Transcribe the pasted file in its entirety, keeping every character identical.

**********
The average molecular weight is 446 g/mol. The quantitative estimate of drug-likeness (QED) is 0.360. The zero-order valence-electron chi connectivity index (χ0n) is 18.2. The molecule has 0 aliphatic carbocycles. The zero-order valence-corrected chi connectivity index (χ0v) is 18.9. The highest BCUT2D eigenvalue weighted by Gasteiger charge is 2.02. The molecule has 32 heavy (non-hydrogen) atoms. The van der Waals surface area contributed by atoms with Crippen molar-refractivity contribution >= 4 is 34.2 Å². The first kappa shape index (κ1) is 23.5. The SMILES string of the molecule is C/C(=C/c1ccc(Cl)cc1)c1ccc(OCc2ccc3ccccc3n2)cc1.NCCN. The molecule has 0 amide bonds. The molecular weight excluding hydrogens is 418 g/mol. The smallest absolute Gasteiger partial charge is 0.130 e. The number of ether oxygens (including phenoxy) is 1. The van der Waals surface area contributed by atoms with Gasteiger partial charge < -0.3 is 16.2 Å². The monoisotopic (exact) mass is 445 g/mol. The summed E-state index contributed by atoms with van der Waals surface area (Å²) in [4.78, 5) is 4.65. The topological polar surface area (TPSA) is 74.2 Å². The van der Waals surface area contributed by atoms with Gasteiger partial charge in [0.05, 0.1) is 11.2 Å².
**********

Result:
The average molecular weight is 446 g/mol. The quantitative estimate of drug-likeness (QED) is 0.360. The zero-order valence-electron chi connectivity index (χ0n) is 18.2. The molecule has 0 aliphatic carbocycles. The zero-order valence-corrected chi connectivity index (χ0v) is 18.9. The highest BCUT2D eigenvalue weighted by Gasteiger charge is 2.02. The molecule has 32 heavy (non-hydrogen) atoms. The van der Waals surface area contributed by atoms with Crippen molar-refractivity contribution >= 4 is 34.2 Å². The first kappa shape index (κ1) is 23.5. The SMILES string of the molecule is C/C(=C/c1ccc(Cl)cc1)c1ccc(OCc2ccc3ccccc3n2)cc1.NCCN. The molecule has 0 amide bonds. The molecular weight excluding hydrogens is 418 g/mol. The smallest absolute Gasteiger partial charge is 0.130 e. The number of ether oxygens (including phenoxy) is 1. The van der Waals surface area contributed by atoms with Gasteiger partial charge < -0.3 is 16.2 Å². The monoisotopic (exact) mass is 445 g/mol. The summed E-state index contributed by atoms with van der Waals surface area (Å²) in [4.78, 5) is 4.65. The topological polar surface area (TPSA) is 74.2 Å². The van der Waals surface area contributed by atoms with Gasteiger partial charge in [0.05, 0.1) is 11.2 Å².